The UN OODA Loop
My own views about where the last 24 hours have taken the Burma crisis are at Pajamas Media.
The most important development in Burma over the last 24 hours is that the protest movement has not retreated before the government crackdown. ... The lastest report from Irrawaddy dimly hints that it is the generals who may be starting to crack. Unconfirmed reports from a Western diplomat speculate that the government may try opening negotiations with the opposition and that Senior General Maung Aye, not the nominal paramount General Than Shwe is now in charge.
However things turn out, the next 48 hours will be critical and events will probably develop with extraordinary speed. How does the UN handle situations like this? This article illustrates how international human rights organizations are approaching the problem: by attempting to enmesh the protest movement in bureaucracy and engaging in irrelevant symbolism.
Several countries on the United Nations Human Rights Council have begun making consultations to propose a special session to study the brutal crackdown this week by the military regime in Burma/Myanmar on young Buddhist monks and other demonstrators. ...
Yes, you read that right: 1) consult to 2) schedule a meeting to 3) study the "brutal crackdown this week by the military regime in Burma/Myanmar". That's a three step process undertaken so that they may someday/sometime soon figure out whether eclairs or petit fours go best with coffee at such meetings. And afterward they'll swing into action to consider whether to appoint a special rapporteur to study whether it is advisable to have a special meeting to consider doing something about the Burma/Myanmar problem. If anyone is still alive. The article reveals that in certain circles at least, when action time finally comes it should consist of yet still more talk.
The Centre for Humanitarian Dialogue, a Swiss-based conflict-resolution organisation, struck a similar tone, saying "No one side can resolve Myanmar's problems alone."
Leon de Riedmatten, the HD Centre’s representative for Burma, said "It is important at this time of crisis that we remember the serious issues that still need to be resolved so the country can move forward. The issues referred to include the political impasse, ethnic conflict, economic failure and humanitarian decline," he said.
The HD Centre announced that it would "remain on the front line of conflict resolution initiatives" despite "the current negative trends" and the March 2006 closure of the group’s office in Rangoon, which had been opened in August 2000.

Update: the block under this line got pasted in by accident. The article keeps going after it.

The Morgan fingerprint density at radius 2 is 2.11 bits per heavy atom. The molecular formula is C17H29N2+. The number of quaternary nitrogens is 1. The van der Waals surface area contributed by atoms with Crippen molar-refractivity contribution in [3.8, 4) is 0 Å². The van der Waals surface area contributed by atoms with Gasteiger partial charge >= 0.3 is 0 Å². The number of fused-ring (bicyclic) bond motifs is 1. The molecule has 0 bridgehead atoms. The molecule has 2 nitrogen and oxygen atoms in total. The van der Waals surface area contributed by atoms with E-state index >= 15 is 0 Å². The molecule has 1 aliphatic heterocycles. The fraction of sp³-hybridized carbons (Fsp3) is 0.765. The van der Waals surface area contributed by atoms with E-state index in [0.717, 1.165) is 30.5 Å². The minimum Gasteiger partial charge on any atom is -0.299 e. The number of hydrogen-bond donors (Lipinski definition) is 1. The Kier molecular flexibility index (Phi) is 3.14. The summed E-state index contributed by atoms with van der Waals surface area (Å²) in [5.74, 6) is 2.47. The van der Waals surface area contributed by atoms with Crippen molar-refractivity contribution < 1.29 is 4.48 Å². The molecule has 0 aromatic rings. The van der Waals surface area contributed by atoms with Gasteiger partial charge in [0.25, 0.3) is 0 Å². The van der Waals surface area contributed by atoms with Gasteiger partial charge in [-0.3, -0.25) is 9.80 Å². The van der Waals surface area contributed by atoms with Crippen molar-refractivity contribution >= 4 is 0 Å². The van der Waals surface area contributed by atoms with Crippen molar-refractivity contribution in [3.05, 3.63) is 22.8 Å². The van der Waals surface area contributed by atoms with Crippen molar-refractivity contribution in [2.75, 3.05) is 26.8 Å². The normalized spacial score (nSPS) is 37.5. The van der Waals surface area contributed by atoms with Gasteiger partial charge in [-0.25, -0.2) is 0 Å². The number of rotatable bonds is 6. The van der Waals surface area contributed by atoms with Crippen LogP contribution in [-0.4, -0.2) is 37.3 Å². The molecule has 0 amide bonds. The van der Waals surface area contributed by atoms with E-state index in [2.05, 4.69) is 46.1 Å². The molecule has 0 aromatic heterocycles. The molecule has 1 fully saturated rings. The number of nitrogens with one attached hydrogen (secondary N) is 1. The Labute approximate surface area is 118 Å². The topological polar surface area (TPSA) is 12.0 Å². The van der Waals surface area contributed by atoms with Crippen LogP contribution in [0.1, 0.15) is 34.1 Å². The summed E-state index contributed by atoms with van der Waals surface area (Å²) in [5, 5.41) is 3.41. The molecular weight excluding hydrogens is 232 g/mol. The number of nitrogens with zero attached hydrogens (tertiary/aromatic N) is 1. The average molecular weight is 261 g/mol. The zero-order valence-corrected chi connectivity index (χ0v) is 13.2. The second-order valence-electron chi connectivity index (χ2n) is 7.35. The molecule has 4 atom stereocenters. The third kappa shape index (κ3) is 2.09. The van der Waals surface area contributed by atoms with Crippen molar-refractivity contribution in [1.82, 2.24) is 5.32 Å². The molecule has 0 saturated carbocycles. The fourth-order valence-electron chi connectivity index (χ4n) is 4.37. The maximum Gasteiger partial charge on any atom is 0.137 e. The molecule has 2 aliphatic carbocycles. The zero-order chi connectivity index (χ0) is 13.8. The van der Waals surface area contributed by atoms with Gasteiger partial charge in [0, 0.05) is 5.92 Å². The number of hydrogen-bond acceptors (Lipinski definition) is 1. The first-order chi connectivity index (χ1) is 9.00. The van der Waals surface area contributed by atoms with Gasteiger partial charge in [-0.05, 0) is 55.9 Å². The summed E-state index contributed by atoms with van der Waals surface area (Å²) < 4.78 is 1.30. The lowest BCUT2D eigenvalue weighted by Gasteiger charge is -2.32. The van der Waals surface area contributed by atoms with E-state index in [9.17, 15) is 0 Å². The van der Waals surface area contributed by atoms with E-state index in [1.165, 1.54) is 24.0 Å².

The International Federation of Human Rights Leagues (FIDH) urgently called for a special Human Rights Council session to debate the situation and to certify the Burmese authorities’ failure to implement the recommendations set forth by the special rapporteur on the situation of human rights in Myanmar, Paulo Sergio Pinheiro of Brazil.
Yes, you read that right again: "1) debate the situation and to 2) certify the Burmese authorities’ failure to implement the 3) recommendations set forth by the special rapporteur on the situation of human rights in Myanmar, Paulo Sergio Pinheiro of Brazil." Has anything happened yet in this proposed process? The internationalists will be at the center of everything, an odd thought when they apparently lack the sense to operate a dog pound at a poodle-show, let alone try to be dog catchers in world of pit-bulls with spiked collars. But rest assured, they know what's important. Like finding the right logo.
The Geneva-based Press Emblem Campaign (PEC), which is seeking the creation of an international emblem to identify -- and protect -- media workers, "condemned in the strongest possible manner the crackdown on civilians in Myanmar, the killing of a Japanese cameraman, and the expulsion of two other journalists,’’ while calling on the Human Rights Council to hold a special session. Blaise Lempen, the secretary general of PEC, told IPS that the Human Rights Council should include in its discussion the inability of journalists to work in Burma and the death of the Japanese media worker.
There's an entire organization dedicated to creating "an international emblem to identify -- and protect -- media workers". In their words:
La Presse Emblème Campagne, fondée en juin 2004 par un groupe de journalistes basés à Genève, est une organisation indépendante à but humanitaire. Elle souhaite renforcer la protection et la sécurité des journalistes à travers le monde.
A Burmese girl with a gunshot wound.
I wish I could say, "don't worry, the UN is on the way"